FDG-PET/CT scan: Pictures of your organs will be taken using a PET (Positron Emission Tomography) scanner. At the same time, a CT (computed tomography) scan will be performed. FDG, a radioactive substance similar to glucose (or sugar), will be injected into your vein using a needle prior to performing the PET/CT scan. After the injection, you will be asked to sit quietly for one hour to let the FDG absorb into the body. After this hour, you will be asked to lie flat on your back for up to 50 minutes while the PET and CT images are being taken. This FDG-PET/CT scan is part of regular cancer care. If you have had this test within 14 days of study enrollment, you may or may not have to have this test repeated.Procedure: MRI scan
• MRI Scan: MRI (Magnetic Resonance Imaging) scans of the breast will be taken. You will receive an injection of a dye before the MRI. You will be asked to lie flat on your back in the scanner for up to 30 minutes for pictures to be taken. This MRI scan is part of regular cancer care. If you have had this test within 14 days of study enrollment , you may or may not have to have this test repeated.Procedure: Tumor biopsies
Tumor biopsies: Prior to starting your treatment, a radiologist will use breast MRI or ultrasound imaging to localize an area of your tumor in the breast for a research biopsy. The biopsy procedure is done in an outpatient setting using a done using a needle to obtain tissue. A local anesthetic will be given to minimize any pain; however, after the procedure you can expect some discomfort and possible bruising. This biopsy is part of research.
- Quality Control Standards for Radiopharmamceuticals and Number of Successfully Acquired 89Zr-bevacizumab-PET/CT scans [ Time Frame: 2 years ]In order to determine if 89Zr-bevacizumab-PET/CT scanning is feasible, we will determine results of radiolabeling of chelated bevacizumab including the radiolabeling yield, specific activity, and radiochemical purity and the number of successfully acquired 89Zr-bevacizumab-PET/CT scans.
- Number of related adverse events after the intravenous administration of 89Zr-bevacizumab. [ Time Frame: 2 years ]To determine the safety of 89Zr-bevacizumab-PET/CT imaging in patients with IBC, the number of adverse events related to the radiotracer (89Zr-bevacizumab) will be determined.
- Biodistribution of 89Zr-bevacizumab and individual organ and effective dose of 89Zr-bevacizumab [ Time Frame: 2 Years ]
- Amount of 89Zr-bevacizumab uptake in IBC tumor and measures of tumor angiogenesis in research biopsy specimens. [ Time Frame: 2 Years ]The amount of 89Zr-bevacizumab uptake in IBC tumor will be primarily given by standardized uptake values from PET/CT imaging. Measures of tumor angiogenesis are intratumoral microvessel density (MVD), vessel diameter, and vascular pericyte coverage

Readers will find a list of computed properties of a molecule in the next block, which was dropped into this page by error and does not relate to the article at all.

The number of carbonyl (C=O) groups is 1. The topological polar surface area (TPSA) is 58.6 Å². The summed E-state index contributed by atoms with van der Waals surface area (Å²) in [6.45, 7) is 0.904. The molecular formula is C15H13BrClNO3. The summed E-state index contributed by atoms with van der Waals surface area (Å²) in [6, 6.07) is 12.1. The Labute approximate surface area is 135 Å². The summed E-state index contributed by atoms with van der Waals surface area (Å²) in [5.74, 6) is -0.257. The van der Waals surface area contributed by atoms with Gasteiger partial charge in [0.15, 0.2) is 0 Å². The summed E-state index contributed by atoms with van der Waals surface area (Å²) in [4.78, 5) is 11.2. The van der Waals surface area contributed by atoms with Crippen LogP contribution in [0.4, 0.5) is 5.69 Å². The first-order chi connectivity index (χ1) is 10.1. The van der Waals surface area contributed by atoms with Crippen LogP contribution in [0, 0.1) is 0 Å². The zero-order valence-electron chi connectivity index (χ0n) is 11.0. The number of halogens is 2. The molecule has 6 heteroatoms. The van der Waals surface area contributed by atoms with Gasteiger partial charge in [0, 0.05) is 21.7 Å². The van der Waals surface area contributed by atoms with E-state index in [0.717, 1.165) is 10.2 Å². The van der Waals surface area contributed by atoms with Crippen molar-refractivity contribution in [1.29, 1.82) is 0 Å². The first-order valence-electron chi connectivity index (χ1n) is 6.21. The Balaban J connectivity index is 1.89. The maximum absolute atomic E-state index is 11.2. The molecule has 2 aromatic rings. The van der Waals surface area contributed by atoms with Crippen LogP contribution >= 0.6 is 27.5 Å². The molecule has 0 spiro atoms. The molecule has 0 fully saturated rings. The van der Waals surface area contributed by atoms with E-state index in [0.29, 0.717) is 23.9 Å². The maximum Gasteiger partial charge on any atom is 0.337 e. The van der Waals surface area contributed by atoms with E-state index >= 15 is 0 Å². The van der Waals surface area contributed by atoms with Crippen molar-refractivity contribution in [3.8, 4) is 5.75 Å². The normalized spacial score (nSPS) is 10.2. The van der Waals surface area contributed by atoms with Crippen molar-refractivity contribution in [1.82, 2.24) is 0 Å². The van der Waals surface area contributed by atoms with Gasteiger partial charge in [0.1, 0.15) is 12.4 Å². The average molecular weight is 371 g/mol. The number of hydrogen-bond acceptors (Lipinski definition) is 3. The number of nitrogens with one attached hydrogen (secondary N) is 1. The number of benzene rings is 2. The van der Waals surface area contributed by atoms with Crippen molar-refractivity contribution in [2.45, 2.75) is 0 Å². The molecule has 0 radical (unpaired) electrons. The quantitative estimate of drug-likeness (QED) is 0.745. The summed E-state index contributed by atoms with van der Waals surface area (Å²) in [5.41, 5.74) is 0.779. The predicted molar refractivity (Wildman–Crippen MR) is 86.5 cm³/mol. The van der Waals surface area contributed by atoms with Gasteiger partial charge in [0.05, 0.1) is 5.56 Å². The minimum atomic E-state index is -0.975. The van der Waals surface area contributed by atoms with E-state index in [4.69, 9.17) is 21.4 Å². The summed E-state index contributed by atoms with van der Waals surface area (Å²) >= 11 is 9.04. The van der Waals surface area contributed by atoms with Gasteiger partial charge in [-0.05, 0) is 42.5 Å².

- Changes in tumor uptake of 89Zr-bevacizumab and FDG during and after preoperative chemotherapy and response in primary IBC tumor MRI. [ Time Frame: 2 Years ]This outcome aims to determine if 89Zr-bevacizumab provides similar results in regards to monitoring therapy response compared to standard modalities, FDG-PET/CT and MRI breast
- To correlate the changes in tumor uptake on 89Zr-bevacizumab-PET/CT with standard imaging response using MRI and FDG-PET/CT [ Time Frame: 2 Years ]
- Visualization of primary IBC tumor and visualization and number of distant metastases [ Time Frame: 2 years ]This is an exploratory outcome measure to see if 89Zr-bevacizumab detects primary and metastatic IBC tumor in a similar fashion
- Percent change in 89Zr-bevacizumab tumor uptake in primary IBC tumor between the baseline and post preoperative chemotherapy PET/CT scans and residual cancer burden at mastectomy/tissue sampling if residual disease [ Time Frame: 2 years ]This outcome measure is exploratory to investigate whether changes in tumor uptake of 89Zr-bevacizumab can predict response in mastectomy specimens.
To learn more about this study, you or your doctor may contact the study research staff using the contact information provided by the sponsor.
Please refer to this study by its ClinicalTrials.gov identifier (NCT number): NCT01894451
|United States, Massachusetts|
|Brigham and Womens Hospital|
|Boston, Massachusetts, United States, 02215|
|Dana Farber Cancer Institute|
|Boston, Massachusetts, United States, 02215|
|Principal Investigator:||Heather A Jacene, MD||Dana-Farber Cancer Institute|